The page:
Percival (Percy) Lowell Everett was the third son and youngest child of Otis and Elizabeth Everett. He was born on 28 June 1833 and is the most well known Everett. His distinguished career was long and diverse.
Percy was educated at the Chauncy Hall School (now known as the Chapel Hill-Chauncy Hall School), a boarding school in Waltham, Massachusetts. After graduation, Percy entered the counting house of Tuckerman, Townsend & Co., on Central Wharf, a merchant company involved in trade with East India and the Mediterranean. In 1853, Percy joined the merchant house of Augustine Heard & Co. and traveled to Canton, China. Otis Blake notes in his November 1853 letter aboard the Arabella bound for Calcutta, that his parents must be lonely with two of their sons gone. Indeed, they were. Percy stayed abroad for eight years where he purchased and dispatched vessels with assorted cargo to the United States. He returned permanently to Boston in 1860 and became a special agent for the company.
Augustine Heard & Co. was one of the four major American firms of commission agents in Canton, China and became a primary trader of opium between Bombay and Canton, as well as sending goods like silk and tea to the port of San Francisco. Although there is no concrete proof that Percy was involved in the opium trade side of the business, it can be assumed he was because of his location in Canton. This is not to say that Percy Everett was a drug smuggler in the modern sense either. Opium traders were not different from other merchants in the mid-nineteenth century. They acted according to the established protocol for traders and most often came from privileged families with good reputations in their personal lives and business. Like Percy, opium traders tended to get their business training in the most respected mercantile houses before taking appointments in locales like Canton and upon their return to the United States, opium traders tended to be philanthropic, model citizens.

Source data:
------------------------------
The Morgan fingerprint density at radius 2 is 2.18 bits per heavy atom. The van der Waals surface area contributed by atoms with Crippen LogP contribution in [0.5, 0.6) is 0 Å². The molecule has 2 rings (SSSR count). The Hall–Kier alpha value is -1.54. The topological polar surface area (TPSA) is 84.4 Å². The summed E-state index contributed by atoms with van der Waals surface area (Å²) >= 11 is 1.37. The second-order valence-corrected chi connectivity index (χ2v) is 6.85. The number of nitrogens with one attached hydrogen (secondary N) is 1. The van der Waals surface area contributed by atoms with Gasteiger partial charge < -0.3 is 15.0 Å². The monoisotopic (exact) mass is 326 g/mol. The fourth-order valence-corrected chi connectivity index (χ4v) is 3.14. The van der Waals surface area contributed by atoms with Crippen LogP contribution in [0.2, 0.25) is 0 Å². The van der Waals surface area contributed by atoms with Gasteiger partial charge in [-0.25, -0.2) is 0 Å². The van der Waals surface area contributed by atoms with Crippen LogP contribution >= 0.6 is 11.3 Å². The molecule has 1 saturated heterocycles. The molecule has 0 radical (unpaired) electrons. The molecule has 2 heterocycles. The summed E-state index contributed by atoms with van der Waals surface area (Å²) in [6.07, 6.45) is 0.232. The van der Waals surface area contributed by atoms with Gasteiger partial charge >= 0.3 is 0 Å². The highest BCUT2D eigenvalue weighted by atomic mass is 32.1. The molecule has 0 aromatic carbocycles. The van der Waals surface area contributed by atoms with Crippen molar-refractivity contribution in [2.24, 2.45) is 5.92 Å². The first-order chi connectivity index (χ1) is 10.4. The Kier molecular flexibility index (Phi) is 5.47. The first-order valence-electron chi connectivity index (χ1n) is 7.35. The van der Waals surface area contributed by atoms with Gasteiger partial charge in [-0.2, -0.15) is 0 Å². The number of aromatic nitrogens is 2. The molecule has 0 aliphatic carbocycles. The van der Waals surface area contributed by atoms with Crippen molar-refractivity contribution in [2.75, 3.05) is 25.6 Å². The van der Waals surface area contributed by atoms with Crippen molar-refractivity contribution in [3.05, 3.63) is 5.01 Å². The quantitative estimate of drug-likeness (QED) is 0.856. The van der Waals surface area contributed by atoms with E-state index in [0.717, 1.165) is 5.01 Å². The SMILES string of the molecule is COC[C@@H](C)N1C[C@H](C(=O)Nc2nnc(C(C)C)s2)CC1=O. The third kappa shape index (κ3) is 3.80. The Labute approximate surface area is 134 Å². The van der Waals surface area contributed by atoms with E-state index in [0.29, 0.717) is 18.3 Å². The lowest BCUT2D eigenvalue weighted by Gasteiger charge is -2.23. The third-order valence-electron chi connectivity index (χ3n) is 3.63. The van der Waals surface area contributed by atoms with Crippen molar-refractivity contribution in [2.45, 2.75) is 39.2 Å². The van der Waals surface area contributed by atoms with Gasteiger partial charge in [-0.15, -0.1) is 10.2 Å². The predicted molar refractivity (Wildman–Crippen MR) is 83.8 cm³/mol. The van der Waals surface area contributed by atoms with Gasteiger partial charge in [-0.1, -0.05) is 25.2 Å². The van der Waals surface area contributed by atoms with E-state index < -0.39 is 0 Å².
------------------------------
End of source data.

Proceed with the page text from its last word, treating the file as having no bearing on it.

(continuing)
Boston’s prominence in China trade began to decline in the 1850s when Boston’s merchant elite changed their investments from the foreign trade that gave them elite status to domestic industry, mainly the railroad. Although the Everett family made a comfortable living as merchants and employees of the counting-houses of merchants, this could be the reason that the family remained in the middle-class. Only Percy jumped on the domestic industry investments after he returned from Canton in 1860. Like John Murray Forbes, another opium trader in Canton, Percy came back from the foreign sojourns and began his railroad investments. Younger China traders, like Percy and Forbes, were accustomed to managing enterprises from afar and could easily oversee the railroads expansion westward and southward.
After returning to the US, Percy married his first wife Elizabeth Davis Williams Weld on 30 June 1863. They had three children: Louisa Otis, born 4 February 1866; Otis, born 16 September 1868; and Elizabeth Lowell, born 30 July 1870. The family lived at 8 Newbury Street before Elizabeth Weld Everett died on 22 February 1875. Percy and his children then moved to 103 Beacon Street in the Back Bay where he moved to several residences on Beacon Street throughout the years. Percy remarried on 8 November 1882 to Elizabeth Russell Fisher, a young woman twenty years his junior. They had one child, Maud, born on 5 March 1884.
After Augustine Heard & Co. dissolved, Percy also founded the Third National Bank of Boston and was its president for twenty-three years. Like many men who were involved in the merchant trade during it height, Percy invested in several local railroads and banks once the trade with east became too crowded with international competition. He was the director for the Hartford and Erie R.R. Co., and the Union Freight R.R. Co., and also a trustee for the Provident Institution for Savings for twenty years.
These prestigious appointments led Percy to the Freemasons, becoming a member of the Winslow Lewis Lodge in 1861. He eventually became the Grand Master of the Masons in Massachusetts from 1875-1877. Men like Percy joined fraternal organizations for a sense of brotherhood, a sense of respectability, and the social benefits it offered in an expanding industrialized society.
Percival Lowell Everett died on 20 February 1908 in Lynn, Massachusetts from throat cancer.